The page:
Column: Thankful for toilets that flush
Angie Hong is an educator for East Metro Water. Contact her at 651-330-8220, ext. 35, or email@example.com.
'Tis the season for gratitude, and this Thanksgiving I'm counting flushing toilets among my many blessings in life. What did people do before toilets were invented? Well, depending on where they lived, they either walked outside to use the outhouse in the freezing cold or did their business in a chamber pot and then dumped it in the street the next day. Consider using that approach this Thanksgiving!
Poor sanitation caused raging outbreaks of disease, especially in urban areas. Cholera outbreaks in London killed 14,137 people in 1849 and 10,738 in 1853-54. In Minneapolis, people first began to pump drinking water from the Mississippi River in 1881 and 1885 while it was still a dumping ground for human sewage, garbage and carcasses from the local slaughterhouses.
For nearly 30 years, people continued to drink contaminated river water, resulting in outbreaks of typhoid and cholera that killed hundreds every year. Eventually, in 1910, Minneapolis started treating its drinking water with chlorine and within a year, both diseases were virtually eliminated. St. Paul followed suit, although not until 1920.
Though chlorine helped to stop the spread of diseases, the stench of human waste still filled the rivers and streets in many urban areas. American journalist H. L. Mencken remarked that Baltimore "smelled like a billion polecats" and Mississippi National River and Recreation Area Superintendent John Anfinson estimated that there was one gallon of raw sewage for every 5.8 gallons of water in the Mississippi River as it flowed through the Twin Cities metro. When researchers surveyed a 42-mile stretch of the river between Minneapolis and Hastings in 1926, they found only three living fish; the river was a septic tank.
Finally, in 1938, the Twin Cities built its first wastewater treatment plant on the Mississippi River and river water quality began to slowly improve. During the next 30 years, dozens of local, decentralized treatment plants were built around the metro area to serve growing suburban communities. Unfortunately, many of these smaller plants caused severe water quality deterioration in the lakes and streams where they were located. So, the Minnesota Legislature created the Metropolitan Council in 1967, followed by the Metropolitan Sewer Board in 1969. Thus began a 40-year process of consolidating 33 wastewater treatment plants into eight large plants, equipped with state-of-the-art technology to clean and treat wastewater from 109 communities and more than 2.7 million people.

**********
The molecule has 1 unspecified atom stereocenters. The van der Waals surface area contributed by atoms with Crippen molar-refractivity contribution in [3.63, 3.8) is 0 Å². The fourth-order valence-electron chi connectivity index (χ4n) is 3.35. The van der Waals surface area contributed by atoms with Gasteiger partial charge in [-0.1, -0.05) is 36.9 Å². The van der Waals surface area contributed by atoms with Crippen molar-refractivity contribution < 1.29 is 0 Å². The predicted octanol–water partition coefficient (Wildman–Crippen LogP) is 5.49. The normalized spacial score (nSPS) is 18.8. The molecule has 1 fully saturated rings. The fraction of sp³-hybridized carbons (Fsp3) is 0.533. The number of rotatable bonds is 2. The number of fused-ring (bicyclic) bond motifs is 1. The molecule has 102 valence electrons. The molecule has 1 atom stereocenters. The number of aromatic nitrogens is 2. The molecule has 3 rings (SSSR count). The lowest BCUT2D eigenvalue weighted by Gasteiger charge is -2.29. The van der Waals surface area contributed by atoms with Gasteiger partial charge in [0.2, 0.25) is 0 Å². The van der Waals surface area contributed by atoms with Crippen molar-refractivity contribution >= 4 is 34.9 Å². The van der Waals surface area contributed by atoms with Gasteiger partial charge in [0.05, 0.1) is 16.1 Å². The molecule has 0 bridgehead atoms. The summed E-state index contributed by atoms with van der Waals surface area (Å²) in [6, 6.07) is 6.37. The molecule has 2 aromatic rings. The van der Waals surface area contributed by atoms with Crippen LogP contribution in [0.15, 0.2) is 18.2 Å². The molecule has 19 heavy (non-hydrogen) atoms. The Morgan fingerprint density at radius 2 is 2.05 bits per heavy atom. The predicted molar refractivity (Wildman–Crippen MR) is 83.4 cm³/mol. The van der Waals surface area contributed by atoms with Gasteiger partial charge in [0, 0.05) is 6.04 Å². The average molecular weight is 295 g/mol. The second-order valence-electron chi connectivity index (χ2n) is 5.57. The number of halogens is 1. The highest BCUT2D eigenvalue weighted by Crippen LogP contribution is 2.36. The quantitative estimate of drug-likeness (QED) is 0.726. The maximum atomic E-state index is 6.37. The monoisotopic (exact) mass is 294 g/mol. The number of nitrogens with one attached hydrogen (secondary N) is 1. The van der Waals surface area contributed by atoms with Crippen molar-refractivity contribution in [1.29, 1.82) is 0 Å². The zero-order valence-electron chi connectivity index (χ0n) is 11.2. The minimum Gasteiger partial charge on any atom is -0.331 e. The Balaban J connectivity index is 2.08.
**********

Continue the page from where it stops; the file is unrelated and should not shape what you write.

In addition to providing centralized wastewater treatment for the Twin Cities metro area, Met Council also worked with Minneapolis and St. Paul to separate the stormwater and wastewater systems so that untreated sewage no longer overflowed into the Mississippi River during large rain storms. The Twin Cities is the only large city in the United States that has successfully completed this process and it has saved the area millions of dollars in regulatory compliance and reporting. As a result, our retail sewer rate is one of the lowest in the nation and Mississippi River water quality has improved significantly.
Today, water flowing out of Twin Cities metro-area wastewater treatment plants is considered clean enough to drink. The eight plants have reduced the amount of phosphorus discharge to the Mississippi and St. Croix rivers by 88 percent since 2000. Dissolved oxygen concentrations measured in the Mississippi River at Grey Cloud Island have met water quality standards since 1978, and bacteria counts are low as well. The Mississippi is once again a river of life. Mayflies returned in 1987 after 30-years of absence, bald eagles nest along its shores, and a new fish survey conducted in 2008 found 30 species of fish living in the river.
Unfortunately, though wastewater treatment has improved dramatically in the United States, the World Health Organization estimates that 2.5 billion people still lack access to improved sanitation. For example, I've flushed a toilet in an otherwise pristine tropical paradise and watched the bottom open up to drop straight into the ocean below. In other places, there are sanitary systems but without the niceties that most of us take for granted. Instead, you find toilets without seats or simple holes in the floor to balance and hover over.
Like me, you might be surprised to learn that Nov. 19 was "World Toilet Day." This awareness-raising event is sponsored by eight worldwide organizations, including United Nations Water, World Health Organization and the United Nations International Children's Emergency Fund. The goal is to bring safe sanitation to people around the world so that by 2030, everyone can enjoy the good health and cleaner water we've come to take for granted in Minnesota.
Count your blessings this holiday season, whether for roofs to keep the snow out, plentiful food to eat, or family to gather round the table. Last but not least, say thanks for the toilets in your home — shiny, odorless and clean.